High school senior Jill wakes up to find herself in the hospital with no memory of how she got there, or indeed, how she spent the last six weeks. Jill soon finds out that her memories are not the only thing she’s lost. Someone has died and only Jill’s broken mind holds the answer to how it happened, but everyone is willing to fill in the gaps with theories of their own. As the media and her former friends turn on Jill, she tries to piece together her missing time and determine what type of person she really is.
The mystery starts on the very first page and the tension grows from there. Readers are immediately engaged, working to uncover the truth right alongside Jill. Cook has created an exciting read that also manages to explore exactly what friendship, truth, and identity mean in a media soaked age where anyone and everyone can have a voice, and an agenda.
Reviewed by Ethan Warner, Middletown, CT
The Cresswell Plot by Eliza Wass
Hyperion, 2016, 272 pp., $14.96
More than anything, 17-year-old Castley Cresswell wants a normal life, one in which she can wear regular clothes, hang out with friends, and eat real meals in a house with running water and central heat. Instead, she and her five siblings are forced to submit to the will of their father, a self-proclaimed prophet of God who uses fear and violence to ensure his children are not led astray by the evil world around them. Considered freaks by their classmates and community due to their strange lifestyle and dress, and knowing little beyond their father’s teachings, Castley and her siblings have had little choice but to bind solely to each other for safety and acceptance. Soon, however, rules are broken and boundaries tested as the children reach beyond the security of each other to question their supposed fate and search for a truth outside their father’s words. But just as Castley uncovers some long-buried secrets that hold the possibility of a different life, her father’s plans for the family become increasingly ominous. Castley quickly realizes that while her quest for a normal life could bring her the freedom she desires, it could also cost her everything she loves.
Wass’ novel is a non-stop series of questions that lead the reader on a journey to discover the “real” truth concerning the Cresswell family. Snippets of the past are tossed in alongside new discoveries, which adds to the intrigue. The characters are relatable and entirely human in their confusion about love and life, whether their questions are simply about fitting in or directed at such larger real-world issues as child abuse and religious fanaticism. With its twists and turns, The Cresswell Plot is a bit of a scary ride at times, but it’s one worth taking.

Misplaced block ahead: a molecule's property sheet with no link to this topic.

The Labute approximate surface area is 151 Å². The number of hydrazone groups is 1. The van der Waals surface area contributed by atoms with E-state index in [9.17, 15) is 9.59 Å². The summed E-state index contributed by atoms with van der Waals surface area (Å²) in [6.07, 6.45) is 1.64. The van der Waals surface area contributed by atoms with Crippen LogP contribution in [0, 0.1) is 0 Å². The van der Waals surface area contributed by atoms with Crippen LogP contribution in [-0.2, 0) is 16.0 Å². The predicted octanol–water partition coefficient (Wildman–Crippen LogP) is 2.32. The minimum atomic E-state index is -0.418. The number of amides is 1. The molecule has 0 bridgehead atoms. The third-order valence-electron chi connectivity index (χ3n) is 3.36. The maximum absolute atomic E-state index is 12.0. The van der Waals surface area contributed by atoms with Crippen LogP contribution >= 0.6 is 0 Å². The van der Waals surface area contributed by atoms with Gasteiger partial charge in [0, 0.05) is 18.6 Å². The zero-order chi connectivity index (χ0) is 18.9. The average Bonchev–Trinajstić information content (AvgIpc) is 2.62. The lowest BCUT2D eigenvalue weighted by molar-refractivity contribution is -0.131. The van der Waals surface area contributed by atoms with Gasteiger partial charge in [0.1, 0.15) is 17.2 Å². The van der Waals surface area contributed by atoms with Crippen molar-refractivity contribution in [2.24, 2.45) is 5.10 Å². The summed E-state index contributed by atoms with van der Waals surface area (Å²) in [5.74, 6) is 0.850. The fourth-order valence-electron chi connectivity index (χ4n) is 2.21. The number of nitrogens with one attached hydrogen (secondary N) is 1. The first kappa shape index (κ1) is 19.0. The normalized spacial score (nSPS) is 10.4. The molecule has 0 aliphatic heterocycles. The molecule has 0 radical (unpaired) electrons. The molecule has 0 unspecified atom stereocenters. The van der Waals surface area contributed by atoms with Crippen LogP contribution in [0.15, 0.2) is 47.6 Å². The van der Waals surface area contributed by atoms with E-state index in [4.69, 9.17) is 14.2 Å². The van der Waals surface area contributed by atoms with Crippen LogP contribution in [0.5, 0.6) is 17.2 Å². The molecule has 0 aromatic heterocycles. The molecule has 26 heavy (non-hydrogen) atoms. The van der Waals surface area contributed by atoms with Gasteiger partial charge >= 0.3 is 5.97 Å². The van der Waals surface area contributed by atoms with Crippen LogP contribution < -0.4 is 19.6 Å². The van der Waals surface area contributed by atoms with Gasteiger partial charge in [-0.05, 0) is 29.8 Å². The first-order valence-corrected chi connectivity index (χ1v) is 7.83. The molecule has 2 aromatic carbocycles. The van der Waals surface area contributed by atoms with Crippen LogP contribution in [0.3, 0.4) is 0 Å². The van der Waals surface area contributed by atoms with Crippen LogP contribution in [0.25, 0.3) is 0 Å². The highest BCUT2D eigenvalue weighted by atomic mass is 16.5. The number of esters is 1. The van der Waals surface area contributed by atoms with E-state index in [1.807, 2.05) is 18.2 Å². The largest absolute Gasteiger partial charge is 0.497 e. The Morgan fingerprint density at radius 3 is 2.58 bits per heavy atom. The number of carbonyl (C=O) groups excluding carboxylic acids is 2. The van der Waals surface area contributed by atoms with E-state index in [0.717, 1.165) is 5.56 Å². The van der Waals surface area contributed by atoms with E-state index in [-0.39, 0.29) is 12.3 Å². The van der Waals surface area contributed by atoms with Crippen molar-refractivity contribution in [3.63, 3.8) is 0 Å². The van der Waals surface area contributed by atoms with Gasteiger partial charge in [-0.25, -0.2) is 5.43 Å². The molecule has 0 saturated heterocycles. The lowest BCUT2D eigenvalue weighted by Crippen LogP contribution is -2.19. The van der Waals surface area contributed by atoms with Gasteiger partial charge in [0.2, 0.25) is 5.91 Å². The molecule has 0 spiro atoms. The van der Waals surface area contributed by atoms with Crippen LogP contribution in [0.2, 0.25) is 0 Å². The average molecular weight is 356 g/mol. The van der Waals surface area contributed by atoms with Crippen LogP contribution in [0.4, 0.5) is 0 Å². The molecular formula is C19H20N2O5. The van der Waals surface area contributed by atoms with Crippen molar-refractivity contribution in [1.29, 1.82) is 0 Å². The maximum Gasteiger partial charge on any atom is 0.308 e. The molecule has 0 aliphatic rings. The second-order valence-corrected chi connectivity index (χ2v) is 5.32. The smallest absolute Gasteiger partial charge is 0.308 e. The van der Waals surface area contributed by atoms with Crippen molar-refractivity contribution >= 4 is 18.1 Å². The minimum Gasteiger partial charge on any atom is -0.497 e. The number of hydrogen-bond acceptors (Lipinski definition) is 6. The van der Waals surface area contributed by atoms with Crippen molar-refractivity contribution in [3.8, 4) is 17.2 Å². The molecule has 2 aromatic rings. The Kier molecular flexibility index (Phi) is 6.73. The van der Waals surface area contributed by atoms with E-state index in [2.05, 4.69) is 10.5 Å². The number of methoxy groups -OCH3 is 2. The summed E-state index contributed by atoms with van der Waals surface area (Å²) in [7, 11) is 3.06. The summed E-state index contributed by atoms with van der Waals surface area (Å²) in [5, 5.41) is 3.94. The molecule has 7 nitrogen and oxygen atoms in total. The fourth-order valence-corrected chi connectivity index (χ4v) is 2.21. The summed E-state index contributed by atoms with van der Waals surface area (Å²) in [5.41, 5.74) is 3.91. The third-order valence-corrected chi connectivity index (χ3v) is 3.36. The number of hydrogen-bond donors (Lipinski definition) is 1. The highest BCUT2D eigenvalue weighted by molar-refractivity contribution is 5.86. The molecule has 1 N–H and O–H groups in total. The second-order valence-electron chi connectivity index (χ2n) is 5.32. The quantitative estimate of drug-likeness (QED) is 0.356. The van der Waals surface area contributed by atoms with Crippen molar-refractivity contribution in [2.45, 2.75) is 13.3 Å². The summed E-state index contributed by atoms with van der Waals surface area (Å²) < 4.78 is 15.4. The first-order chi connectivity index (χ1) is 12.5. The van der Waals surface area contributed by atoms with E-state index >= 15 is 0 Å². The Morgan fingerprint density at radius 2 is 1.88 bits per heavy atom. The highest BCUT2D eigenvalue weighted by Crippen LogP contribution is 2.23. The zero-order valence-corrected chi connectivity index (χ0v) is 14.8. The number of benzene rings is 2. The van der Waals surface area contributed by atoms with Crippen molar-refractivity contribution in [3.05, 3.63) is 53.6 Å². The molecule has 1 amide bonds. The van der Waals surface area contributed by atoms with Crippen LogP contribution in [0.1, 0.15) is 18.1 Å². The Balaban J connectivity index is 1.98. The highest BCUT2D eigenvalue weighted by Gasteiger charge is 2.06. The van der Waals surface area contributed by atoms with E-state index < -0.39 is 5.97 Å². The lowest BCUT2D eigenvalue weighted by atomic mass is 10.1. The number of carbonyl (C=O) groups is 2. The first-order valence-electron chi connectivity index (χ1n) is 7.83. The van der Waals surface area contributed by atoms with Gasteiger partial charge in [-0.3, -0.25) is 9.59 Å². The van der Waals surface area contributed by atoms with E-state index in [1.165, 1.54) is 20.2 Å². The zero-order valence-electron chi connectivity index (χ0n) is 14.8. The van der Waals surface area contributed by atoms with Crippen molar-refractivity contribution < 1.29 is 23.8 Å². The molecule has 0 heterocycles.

Reviewed by Laura Brown, Potsdam, New York
Concentr8 by William Sutcliffe
Bloomsbury USA Children’s 2016, 256pp., $17.99
In a not so distant future Troy, Femi, Lee, Karen, and their charismatic leader Blaze aren’t bad kids exactly, but no one would consider them good either. Raised in poverty on London’s Southwark council estates, they and all the “difficult” kids just like them have been coerced by school principals and parents to take a Ritalin-type drug called Concentr8 since preschool. When the government suddenly yanks Concentr8 from circulation, teens across the city go mental, rioting and looting as adolescent passion courses through their brains for the very first time. In the heat of the moment, Blaze and his gang kidnap a lowly government worker for kicks. They have no demands; instead they hide out in an abandoned warehouse drinking vodka, eating fried chicken, and spray painting the clothes of their terrified hostage. In the six days that follow, allegiances are tested and egos flare as they come to realize that their lives and futures mean absolutely nothing to the powers that be.
Inspired by the London riots of 2011 and the over prescription of ADHD drugs, William Sutcliffe uses taut alternating first person chapters to comment on society’s responsibility to young people. Quoted research on the history of Ritalin and ADHD will force readers to question our own culture’s manufacture and misuse of behavioral modification drugs. Readers will revel in the East End slang and swagger of these authentic and well drawn characters up to and including the novel’s riveting conclusion.
Reviewed by Arlaina Tibensky, New York, NY
An Inheritance of Ashes by Leah Bobet